The Self Made Pundit

I'm just the guy that can't stand cant. ___________

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Thursday, January 09, 2003
SOUTHERN STRATEGY REDUX: To the surprise of no one with a cynical view of the Bush administration (in other words, a view based on reality), President Bush is not letting his politically expedient denunciation of Senator Lott’s pro-segregationist sentiments stand in the way of his goal to pack the federal bench with right-wing judges.

On Tuesday, Bush renominated Judge Charles Pickering for an appellate court judgeship along with 30 other judicial nominees that were not considered last year by the full Senate when it was marginally controlled by the Democrats.

Readers curious about Judge Pickering’s record should read Michael Crowley’s New Republic article that was published shortly before Pickering was rejected by the Senate Judiciary Committee last year. After presiding over the trial of a man that was eventually convicted of burning a cross on an interracial couple’s lawn, Judge Pickering aggressively lobbied Justice Department officials to withdraw their toughest charges so that Judge Pickering could give the defendant a lighter sentence than the seven to seven-and-a-half year minimum sentence mandated by federal sentencing laws. Judge Pickering succeeded in getting the federal prosecutors to drop their toughest charge, which resulted in the defendant being sentenced to just over two years.

If there is anything surprising about President Bush’s decision to renominate the civil-rights challenged Judge Pickering for an appellate court judgeship it’s that some observers may have thought that Bush’s tardy condemnation of Lott meant that he actually had sufficient concern for civil rights to cause him to rethink his approach to judicial nominations. For example, in editorializing against Judge Pickering’s renomination, The New York Times states:

The nation didn't have to wait long to find out if President Bush's impassioned denunciation of Trent Lott's racial views last month presaged a new approach to the selection of federal judges. It didn't. That became clear on Tuesday evening when the White House decided to renominate Charles Pickering, who failed to win confirmation from the Democratic-controlled Senate last year. Judge Pickering, a Mississippi trial judge and a protégé of Mr. Lott, was rejected largely because of his insensitive handling of civil rights cases. The Senate should once again refuse to confirm Judge Pickering, and should carefully scrutinize the 30 other nominees the administration is putting forth.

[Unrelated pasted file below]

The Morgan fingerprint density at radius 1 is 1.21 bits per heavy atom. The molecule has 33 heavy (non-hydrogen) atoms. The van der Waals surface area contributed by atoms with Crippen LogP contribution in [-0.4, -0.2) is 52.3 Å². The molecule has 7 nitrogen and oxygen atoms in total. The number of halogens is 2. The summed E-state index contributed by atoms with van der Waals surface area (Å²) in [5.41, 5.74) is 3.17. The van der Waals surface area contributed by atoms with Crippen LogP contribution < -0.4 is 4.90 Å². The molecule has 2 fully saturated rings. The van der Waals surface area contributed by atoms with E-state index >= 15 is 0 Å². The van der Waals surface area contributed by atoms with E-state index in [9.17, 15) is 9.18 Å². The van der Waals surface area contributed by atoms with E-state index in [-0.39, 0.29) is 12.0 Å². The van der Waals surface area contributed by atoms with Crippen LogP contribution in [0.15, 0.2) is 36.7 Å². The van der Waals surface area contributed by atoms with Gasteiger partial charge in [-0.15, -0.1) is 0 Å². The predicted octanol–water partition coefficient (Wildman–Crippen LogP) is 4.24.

Similarly, as the Washington Post reports, Democrats expressed puzzlement that Bush would renominate Judge Pickering, whose record on racial matters is sure to keep revitalize the media focus on the Republican Party’s checkered past on civil rights:

Democrats were also still puzzled over why Bush, who skated safely through the Lott furor by criticizing the senator's remarks but stopping short of overtly pushing him out the door, invited another fight over civil rights. “I'm still scratching my head in amazement that they actually [re]nominated him,” said Sen. Charles E. Schumer (D-N.Y.).

I must admit that I’m puzzled by all this puzzlement. If anything, it was entirely predictable that Bush would follow up his criticism of Lott's racial views with concrete actions that would signal to Southern whites that the Republicans are still the party of lax enforcement of civil rights laws. The Southern Strategy of Republican Presidents going back to Nixon has sought to combine actions that pandered to the worst instincts of Southern whites with rhetoric that did not unduly alarm voters in the rest of the country.

Richard Nixon and Ronald Reagan were also willing to express support for equality in the abstract and then adopt policies that were racially insensitive or worse. Bush’s approach in mouthing platitudes in support of equal rights and then taking actions to undermine civil rights is a classic tactic of the Southern Strategy perfected by Republicans over the past 35 years.